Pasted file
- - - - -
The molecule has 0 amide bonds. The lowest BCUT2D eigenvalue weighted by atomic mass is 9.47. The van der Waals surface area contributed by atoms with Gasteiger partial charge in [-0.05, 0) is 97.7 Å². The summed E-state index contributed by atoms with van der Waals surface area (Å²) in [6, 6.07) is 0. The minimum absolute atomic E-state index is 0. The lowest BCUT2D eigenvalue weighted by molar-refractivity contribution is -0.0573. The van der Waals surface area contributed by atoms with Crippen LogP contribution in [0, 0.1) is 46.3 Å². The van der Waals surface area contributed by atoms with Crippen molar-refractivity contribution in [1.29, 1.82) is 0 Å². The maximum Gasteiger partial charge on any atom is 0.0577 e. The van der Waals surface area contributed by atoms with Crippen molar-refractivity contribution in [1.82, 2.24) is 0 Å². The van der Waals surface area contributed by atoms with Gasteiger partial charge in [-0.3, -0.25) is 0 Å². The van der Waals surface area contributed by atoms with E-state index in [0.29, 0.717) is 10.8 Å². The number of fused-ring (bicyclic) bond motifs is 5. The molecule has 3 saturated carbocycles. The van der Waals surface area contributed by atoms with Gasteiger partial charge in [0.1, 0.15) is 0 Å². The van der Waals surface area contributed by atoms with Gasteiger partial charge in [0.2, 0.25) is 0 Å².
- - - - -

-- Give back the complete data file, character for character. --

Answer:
The molecule has 0 amide bonds. The lowest BCUT2D eigenvalue weighted by atomic mass is 9.47. The van der Waals surface area contributed by atoms with Gasteiger partial charge in [-0.05, 0) is 97.7 Å². The summed E-state index contributed by atoms with van der Waals surface area (Å²) in [6, 6.07) is 0. The minimum absolute atomic E-state index is 0. The lowest BCUT2D eigenvalue weighted by molar-refractivity contribution is -0.0573. The van der Waals surface area contributed by atoms with Crippen LogP contribution in [0, 0.1) is 46.3 Å². The van der Waals surface area contributed by atoms with Crippen molar-refractivity contribution in [1.29, 1.82) is 0 Å². The maximum Gasteiger partial charge on any atom is 0.0577 e. The van der Waals surface area contributed by atoms with Crippen molar-refractivity contribution in [1.82, 2.24) is 0 Å². The van der Waals surface area contributed by atoms with Gasteiger partial charge in [-0.3, -0.25) is 0 Å². The van der Waals surface area contributed by atoms with E-state index in [0.29, 0.717) is 10.8 Å². The number of fused-ring (bicyclic) bond motifs is 5. The molecule has 3 saturated carbocycles. The van der Waals surface area contributed by atoms with Gasteiger partial charge in [0.1, 0.15) is 0 Å². The van der Waals surface area contributed by atoms with Gasteiger partial charge in [0.2, 0.25) is 0 Å².